Principal–principal conflicts between family shareholders and other shareholders have been investigated in emerging economies, but fewer studies have examined the effect of concentrated ownership on firm profitability and dividend payout in stakeholder-oriented systems. The purpose of this paper is to examine whether family control leads to principal–principal conflicts resulting in wealth expropriation of minority shareholders by family owners in stakeholder-oriented systems.
This study uses large listed firms of the Tokyo Stock Exchange (TSE) in Japan during 2007–2016. Using 14,991 firm year observations, the authors analyze the effect of family control on dividend payout and firm performance to test the possibility of exploitation by family owners.
The authors find that family board members do not exploit minority shareholders and rather behave as stewards of the firm. The authors also find that foreign shareholders interact with family control to increase firm profitability, suggesting that foreign shareholders enhance the role of family board members as stewards.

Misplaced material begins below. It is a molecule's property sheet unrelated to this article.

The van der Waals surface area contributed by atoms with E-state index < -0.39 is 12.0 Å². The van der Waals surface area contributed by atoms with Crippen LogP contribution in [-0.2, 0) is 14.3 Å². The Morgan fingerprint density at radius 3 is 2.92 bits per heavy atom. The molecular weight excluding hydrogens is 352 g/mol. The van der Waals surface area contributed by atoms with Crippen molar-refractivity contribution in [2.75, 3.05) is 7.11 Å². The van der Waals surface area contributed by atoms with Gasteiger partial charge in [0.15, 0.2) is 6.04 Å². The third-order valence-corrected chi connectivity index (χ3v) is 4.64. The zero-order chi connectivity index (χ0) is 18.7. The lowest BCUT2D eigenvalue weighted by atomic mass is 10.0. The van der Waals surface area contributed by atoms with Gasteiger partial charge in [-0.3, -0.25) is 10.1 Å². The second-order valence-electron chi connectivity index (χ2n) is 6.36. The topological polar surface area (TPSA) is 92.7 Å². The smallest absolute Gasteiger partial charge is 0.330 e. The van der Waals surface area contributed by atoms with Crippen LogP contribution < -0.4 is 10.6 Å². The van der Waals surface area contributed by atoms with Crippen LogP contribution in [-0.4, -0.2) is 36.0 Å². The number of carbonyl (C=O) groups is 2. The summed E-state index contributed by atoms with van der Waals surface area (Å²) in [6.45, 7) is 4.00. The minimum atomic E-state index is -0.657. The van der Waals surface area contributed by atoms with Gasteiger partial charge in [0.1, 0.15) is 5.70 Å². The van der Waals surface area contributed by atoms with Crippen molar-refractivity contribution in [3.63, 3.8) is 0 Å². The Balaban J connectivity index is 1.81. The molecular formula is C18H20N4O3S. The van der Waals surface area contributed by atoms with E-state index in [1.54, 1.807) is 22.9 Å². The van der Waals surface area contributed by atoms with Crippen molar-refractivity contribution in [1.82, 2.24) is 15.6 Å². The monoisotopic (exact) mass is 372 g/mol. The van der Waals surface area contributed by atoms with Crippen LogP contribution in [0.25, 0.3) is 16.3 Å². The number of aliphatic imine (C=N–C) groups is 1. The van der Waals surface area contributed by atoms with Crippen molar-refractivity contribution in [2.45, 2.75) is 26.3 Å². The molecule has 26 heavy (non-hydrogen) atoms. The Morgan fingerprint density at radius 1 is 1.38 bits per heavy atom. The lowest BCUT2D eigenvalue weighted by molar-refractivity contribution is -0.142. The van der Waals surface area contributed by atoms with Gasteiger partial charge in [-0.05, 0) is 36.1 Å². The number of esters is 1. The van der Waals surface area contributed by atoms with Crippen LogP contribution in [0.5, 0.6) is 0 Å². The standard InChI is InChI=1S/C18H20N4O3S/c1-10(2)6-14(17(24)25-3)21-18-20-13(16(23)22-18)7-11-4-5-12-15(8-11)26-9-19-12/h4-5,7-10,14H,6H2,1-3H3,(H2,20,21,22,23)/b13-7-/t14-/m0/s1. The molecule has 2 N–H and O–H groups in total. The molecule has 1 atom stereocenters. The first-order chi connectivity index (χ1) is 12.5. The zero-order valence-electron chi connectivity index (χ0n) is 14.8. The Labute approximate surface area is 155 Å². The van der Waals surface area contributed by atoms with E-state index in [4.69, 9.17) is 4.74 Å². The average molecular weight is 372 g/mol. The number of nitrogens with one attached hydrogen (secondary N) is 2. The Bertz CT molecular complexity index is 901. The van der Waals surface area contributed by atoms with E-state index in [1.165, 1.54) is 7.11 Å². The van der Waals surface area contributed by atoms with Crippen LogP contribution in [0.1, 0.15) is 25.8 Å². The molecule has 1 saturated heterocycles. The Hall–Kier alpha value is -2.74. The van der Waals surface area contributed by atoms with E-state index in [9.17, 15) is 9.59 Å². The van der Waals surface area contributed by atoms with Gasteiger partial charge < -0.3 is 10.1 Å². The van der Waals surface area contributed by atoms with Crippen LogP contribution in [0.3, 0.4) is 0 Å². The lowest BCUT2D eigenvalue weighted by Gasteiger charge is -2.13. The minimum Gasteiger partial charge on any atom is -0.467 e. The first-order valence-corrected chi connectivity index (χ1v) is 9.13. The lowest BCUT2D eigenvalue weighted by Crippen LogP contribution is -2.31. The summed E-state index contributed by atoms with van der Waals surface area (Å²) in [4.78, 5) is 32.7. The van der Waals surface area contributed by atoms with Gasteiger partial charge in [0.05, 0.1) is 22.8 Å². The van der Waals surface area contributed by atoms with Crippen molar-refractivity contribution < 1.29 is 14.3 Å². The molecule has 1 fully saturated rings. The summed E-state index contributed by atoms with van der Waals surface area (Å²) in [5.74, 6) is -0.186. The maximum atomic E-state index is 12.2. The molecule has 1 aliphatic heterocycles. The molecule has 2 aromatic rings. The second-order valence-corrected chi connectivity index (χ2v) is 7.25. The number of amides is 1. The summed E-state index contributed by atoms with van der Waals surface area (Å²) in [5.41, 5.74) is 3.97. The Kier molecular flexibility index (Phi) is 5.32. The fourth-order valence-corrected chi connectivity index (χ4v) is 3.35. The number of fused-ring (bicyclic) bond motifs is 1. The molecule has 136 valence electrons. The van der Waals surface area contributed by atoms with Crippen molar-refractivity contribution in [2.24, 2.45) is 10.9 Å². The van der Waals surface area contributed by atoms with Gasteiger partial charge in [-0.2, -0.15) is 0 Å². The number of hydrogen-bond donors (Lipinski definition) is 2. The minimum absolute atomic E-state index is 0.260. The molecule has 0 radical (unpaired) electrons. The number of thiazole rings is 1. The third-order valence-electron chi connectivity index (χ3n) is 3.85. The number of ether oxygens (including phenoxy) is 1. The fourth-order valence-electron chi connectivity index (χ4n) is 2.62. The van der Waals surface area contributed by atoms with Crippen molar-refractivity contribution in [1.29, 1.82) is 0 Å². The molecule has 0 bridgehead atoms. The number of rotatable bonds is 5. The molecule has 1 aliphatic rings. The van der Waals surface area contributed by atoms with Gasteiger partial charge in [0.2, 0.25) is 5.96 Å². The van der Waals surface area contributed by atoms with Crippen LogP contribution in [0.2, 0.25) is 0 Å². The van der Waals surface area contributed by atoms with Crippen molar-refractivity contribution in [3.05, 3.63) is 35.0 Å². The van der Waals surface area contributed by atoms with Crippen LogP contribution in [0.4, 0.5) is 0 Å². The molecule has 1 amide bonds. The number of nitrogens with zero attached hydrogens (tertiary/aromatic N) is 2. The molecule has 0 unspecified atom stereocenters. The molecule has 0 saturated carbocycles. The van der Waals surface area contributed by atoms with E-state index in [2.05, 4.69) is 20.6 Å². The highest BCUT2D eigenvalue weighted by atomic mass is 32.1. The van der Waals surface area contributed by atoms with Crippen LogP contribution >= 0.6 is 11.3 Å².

Existing research on principal–principal conflicts tends to examine expropriation by family board members in emerging markets. This research reveals that family board members behave like stewards in the presence of stakeholder-oriented corporate governance mechanisms. In addition, foreign shareholders strengthen the stewardship role of family controlled firms.
Sakawa, H. and Watanabel, N. (2019), "Family control and ownership monitoring in Stakeholder-oriented corporate governance", Management Decision, Vol. 57 No. 7, pp. 1712-1728. https://doi.org/10.1108/MD-04-2018-0480Download as .RIS
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